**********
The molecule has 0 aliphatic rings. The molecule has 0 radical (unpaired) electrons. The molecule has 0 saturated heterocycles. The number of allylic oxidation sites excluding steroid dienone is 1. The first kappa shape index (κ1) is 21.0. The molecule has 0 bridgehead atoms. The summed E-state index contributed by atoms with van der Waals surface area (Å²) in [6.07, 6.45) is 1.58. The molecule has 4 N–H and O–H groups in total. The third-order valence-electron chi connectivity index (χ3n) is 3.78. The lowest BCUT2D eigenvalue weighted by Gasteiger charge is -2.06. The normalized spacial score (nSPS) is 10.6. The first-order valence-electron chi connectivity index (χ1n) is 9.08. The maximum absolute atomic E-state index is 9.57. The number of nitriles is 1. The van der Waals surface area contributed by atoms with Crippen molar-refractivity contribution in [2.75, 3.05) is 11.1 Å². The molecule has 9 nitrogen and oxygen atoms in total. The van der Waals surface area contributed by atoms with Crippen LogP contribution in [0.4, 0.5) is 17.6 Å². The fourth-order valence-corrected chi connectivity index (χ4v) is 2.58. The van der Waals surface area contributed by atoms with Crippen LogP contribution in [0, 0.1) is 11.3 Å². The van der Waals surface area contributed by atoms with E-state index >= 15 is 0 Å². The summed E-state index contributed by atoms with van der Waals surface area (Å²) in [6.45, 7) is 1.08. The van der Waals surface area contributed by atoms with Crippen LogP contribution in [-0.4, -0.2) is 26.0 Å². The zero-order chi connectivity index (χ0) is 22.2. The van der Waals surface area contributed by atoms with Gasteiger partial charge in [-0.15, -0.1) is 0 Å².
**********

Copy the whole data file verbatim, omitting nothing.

The molecule has 0 aliphatic rings. The molecule has 0 radical (unpaired) electrons. The molecule has 0 saturated heterocycles. The number of allylic oxidation sites excluding steroid dienone is 1. The first kappa shape index (κ1) is 21.0. The molecule has 0 bridgehead atoms. The summed E-state index contributed by atoms with van der Waals surface area (Å²) in [6.07, 6.45) is 1.58. The molecule has 4 N–H and O–H groups in total. The third-order valence-electron chi connectivity index (χ3n) is 3.78. The lowest BCUT2D eigenvalue weighted by Gasteiger charge is -2.06. The normalized spacial score (nSPS) is 10.6. The first-order valence-electron chi connectivity index (χ1n) is 9.08. The maximum absolute atomic E-state index is 9.57. The number of nitriles is 1. The van der Waals surface area contributed by atoms with Crippen molar-refractivity contribution in [2.75, 3.05) is 11.1 Å². The molecule has 9 nitrogen and oxygen atoms in total. The van der Waals surface area contributed by atoms with Crippen LogP contribution in [0.4, 0.5) is 17.6 Å². The fourth-order valence-corrected chi connectivity index (χ4v) is 2.58. The van der Waals surface area contributed by atoms with Crippen LogP contribution in [0, 0.1) is 11.3 Å². The van der Waals surface area contributed by atoms with E-state index >= 15 is 0 Å². The summed E-state index contributed by atoms with van der Waals surface area (Å²) in [6.45, 7) is 1.08. The van der Waals surface area contributed by atoms with Crippen LogP contribution in [-0.4, -0.2) is 26.0 Å². The zero-order chi connectivity index (χ0) is 22.2. The van der Waals surface area contributed by atoms with Gasteiger partial charge in [-0.15, -0.1) is 0 Å².